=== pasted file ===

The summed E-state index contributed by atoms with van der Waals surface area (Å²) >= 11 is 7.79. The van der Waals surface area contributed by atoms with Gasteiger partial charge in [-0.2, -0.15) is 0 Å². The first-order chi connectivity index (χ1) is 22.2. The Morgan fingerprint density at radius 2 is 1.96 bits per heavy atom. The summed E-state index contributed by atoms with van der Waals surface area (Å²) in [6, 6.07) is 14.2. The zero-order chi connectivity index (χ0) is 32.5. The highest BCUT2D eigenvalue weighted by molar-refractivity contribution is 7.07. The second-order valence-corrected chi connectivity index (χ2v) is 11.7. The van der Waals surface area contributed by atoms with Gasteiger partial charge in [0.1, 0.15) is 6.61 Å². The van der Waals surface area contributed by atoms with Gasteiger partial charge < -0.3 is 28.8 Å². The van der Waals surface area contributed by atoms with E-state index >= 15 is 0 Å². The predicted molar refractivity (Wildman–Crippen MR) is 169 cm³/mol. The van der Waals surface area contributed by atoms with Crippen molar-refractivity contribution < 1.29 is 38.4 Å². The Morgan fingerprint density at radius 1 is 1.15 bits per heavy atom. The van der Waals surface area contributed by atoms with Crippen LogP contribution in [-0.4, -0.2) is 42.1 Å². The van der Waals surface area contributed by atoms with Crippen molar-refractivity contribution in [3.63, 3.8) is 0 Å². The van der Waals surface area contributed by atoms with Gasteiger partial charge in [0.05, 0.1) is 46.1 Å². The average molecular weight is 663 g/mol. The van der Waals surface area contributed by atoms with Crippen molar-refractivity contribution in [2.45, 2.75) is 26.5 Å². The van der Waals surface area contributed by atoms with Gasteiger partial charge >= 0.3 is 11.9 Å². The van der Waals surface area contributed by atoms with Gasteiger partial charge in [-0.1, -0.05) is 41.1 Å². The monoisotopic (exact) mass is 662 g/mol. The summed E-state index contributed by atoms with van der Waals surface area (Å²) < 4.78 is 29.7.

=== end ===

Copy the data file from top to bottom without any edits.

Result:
The summed E-state index contributed by atoms with van der Waals surface area (Å²) >= 11 is 7.79. The van der Waals surface area contributed by atoms with Gasteiger partial charge in [-0.2, -0.15) is 0 Å². The first-order chi connectivity index (χ1) is 22.2. The Morgan fingerprint density at radius 2 is 1.96 bits per heavy atom. The summed E-state index contributed by atoms with van der Waals surface area (Å²) in [6, 6.07) is 14.2. The zero-order chi connectivity index (χ0) is 32.5. The highest BCUT2D eigenvalue weighted by molar-refractivity contribution is 7.07. The second-order valence-corrected chi connectivity index (χ2v) is 11.7. The van der Waals surface area contributed by atoms with Gasteiger partial charge in [0.1, 0.15) is 6.61 Å². The van der Waals surface area contributed by atoms with Gasteiger partial charge < -0.3 is 28.8 Å². The van der Waals surface area contributed by atoms with E-state index >= 15 is 0 Å². The predicted molar refractivity (Wildman–Crippen MR) is 169 cm³/mol. The van der Waals surface area contributed by atoms with Crippen molar-refractivity contribution < 1.29 is 38.4 Å². The Morgan fingerprint density at radius 1 is 1.15 bits per heavy atom. The van der Waals surface area contributed by atoms with Crippen LogP contribution in [-0.4, -0.2) is 42.1 Å². The van der Waals surface area contributed by atoms with Crippen molar-refractivity contribution in [3.63, 3.8) is 0 Å². The van der Waals surface area contributed by atoms with Gasteiger partial charge in [0.05, 0.1) is 46.1 Å². The average molecular weight is 663 g/mol. The van der Waals surface area contributed by atoms with Crippen molar-refractivity contribution in [2.45, 2.75) is 26.5 Å². The van der Waals surface area contributed by atoms with Gasteiger partial charge >= 0.3 is 11.9 Å². The van der Waals surface area contributed by atoms with Gasteiger partial charge in [-0.1, -0.05) is 41.1 Å². The monoisotopic (exact) mass is 662 g/mol. The summed E-state index contributed by atoms with van der Waals surface area (Å²) < 4.78 is 29.7.